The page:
Pay hikes across India's organized sector will increase at the slowest pace since the year 2009, claims a survey from AON. 

According to Business Today, slowdown in the economy is one of the biggest reasons for subdued salary increase projections; meaning, we might be set for another round of disappointing appraisals. 

Receiving a cheque
Source: Business Standard

The trend means that a majority of Indian companies, which gave an average pay hike of 9.3% in 2019, will only be able to give an average pay hike of 9.1% in the year 2020. 

This study was based on data taken from over 1000 companies across 20 different industries. 

Indian employees
Source: DNA India

Despite the dip, salary projections have still been kept in a slab of 8 to 10 percent by almost 42% of the organizations. 

Even companies projecting a decline in revenues in 2020 are looking at offering an 8.1% salary increase to keep their resources engaged during this phase of turmoil. 

Infosys building
Source: Wikipedia

Despite the stagnant figures, India is still ahead of some of the developed nations from Asia. 

China is on the second spot (6.3%) followed by Philippines (5.8%) and Japan (2.4%).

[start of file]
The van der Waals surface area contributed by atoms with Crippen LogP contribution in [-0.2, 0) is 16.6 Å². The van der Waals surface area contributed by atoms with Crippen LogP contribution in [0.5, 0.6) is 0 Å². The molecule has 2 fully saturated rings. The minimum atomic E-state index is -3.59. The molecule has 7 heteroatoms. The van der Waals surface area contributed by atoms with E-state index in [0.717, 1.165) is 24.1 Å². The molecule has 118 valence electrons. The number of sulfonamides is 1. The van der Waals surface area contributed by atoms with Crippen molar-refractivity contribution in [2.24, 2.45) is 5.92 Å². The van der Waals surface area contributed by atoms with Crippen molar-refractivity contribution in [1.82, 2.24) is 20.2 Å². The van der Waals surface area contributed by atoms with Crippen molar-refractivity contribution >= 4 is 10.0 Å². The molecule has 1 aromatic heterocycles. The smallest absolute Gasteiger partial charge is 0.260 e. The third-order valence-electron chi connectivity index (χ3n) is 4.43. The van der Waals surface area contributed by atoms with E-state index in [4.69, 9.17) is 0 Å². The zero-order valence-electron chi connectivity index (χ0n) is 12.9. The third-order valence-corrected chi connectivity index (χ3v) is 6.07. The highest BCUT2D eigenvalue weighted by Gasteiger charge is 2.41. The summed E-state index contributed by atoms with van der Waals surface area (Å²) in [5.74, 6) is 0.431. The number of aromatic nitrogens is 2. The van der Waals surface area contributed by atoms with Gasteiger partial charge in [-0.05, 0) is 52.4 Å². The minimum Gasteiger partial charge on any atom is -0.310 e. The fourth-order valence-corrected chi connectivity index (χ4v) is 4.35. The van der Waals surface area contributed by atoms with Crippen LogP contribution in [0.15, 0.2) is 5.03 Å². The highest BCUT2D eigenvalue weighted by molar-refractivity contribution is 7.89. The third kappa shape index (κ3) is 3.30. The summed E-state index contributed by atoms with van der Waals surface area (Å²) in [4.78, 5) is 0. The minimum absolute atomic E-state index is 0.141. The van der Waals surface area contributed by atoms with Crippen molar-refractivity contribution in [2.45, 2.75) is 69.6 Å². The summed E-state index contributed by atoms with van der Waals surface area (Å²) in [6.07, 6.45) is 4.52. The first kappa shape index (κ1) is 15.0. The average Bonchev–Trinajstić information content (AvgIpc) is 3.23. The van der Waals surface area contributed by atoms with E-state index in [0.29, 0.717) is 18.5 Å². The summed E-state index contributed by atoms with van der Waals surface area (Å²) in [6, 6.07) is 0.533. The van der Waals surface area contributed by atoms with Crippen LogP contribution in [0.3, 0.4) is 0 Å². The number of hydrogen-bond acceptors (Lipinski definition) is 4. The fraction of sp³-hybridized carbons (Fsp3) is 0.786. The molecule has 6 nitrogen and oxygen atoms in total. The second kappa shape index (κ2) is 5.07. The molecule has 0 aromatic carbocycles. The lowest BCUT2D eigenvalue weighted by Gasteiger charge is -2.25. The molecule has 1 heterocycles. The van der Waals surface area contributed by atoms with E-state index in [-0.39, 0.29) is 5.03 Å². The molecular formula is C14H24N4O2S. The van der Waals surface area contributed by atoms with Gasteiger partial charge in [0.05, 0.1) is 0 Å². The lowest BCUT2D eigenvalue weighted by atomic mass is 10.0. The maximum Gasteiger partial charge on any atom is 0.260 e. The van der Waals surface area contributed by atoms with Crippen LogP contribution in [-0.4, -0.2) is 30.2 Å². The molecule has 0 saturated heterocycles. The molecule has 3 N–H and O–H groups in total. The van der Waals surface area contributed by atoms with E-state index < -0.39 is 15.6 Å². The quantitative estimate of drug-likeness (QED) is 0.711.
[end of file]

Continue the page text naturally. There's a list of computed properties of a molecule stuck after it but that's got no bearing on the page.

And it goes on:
Source: Bloomberg

Where all Indian Industries are still rewarding top performers, the biggest dip has been reported in the Automotive/Vehicle Manufacturing industry (from 10.1% in 2018 to 8.3% in 2020). 

Speaking on the trend, Navneet Rattan, director of AON India, said: 

We see a reduction in the differences between pay increases across industries, with 85 per cent of the organisations projecting between 7-11 per cent - a sign of maturing business ecosystems. However, the premium for high performance and new age skills continues to rise.
500 rupee note with 10 rupee coins on an iMac
Source: Unsplash

Despite all the economic challenges in the year 2019, India continues to provide the highest pay increases in the entire Asian region. 

The reason for this is the ever-so-high inflation rate in the country and the war for key talent and skills between a humongous workforce.  
In case you were expecting the turn of the decade to be financially better, we're sorry to break the bad news.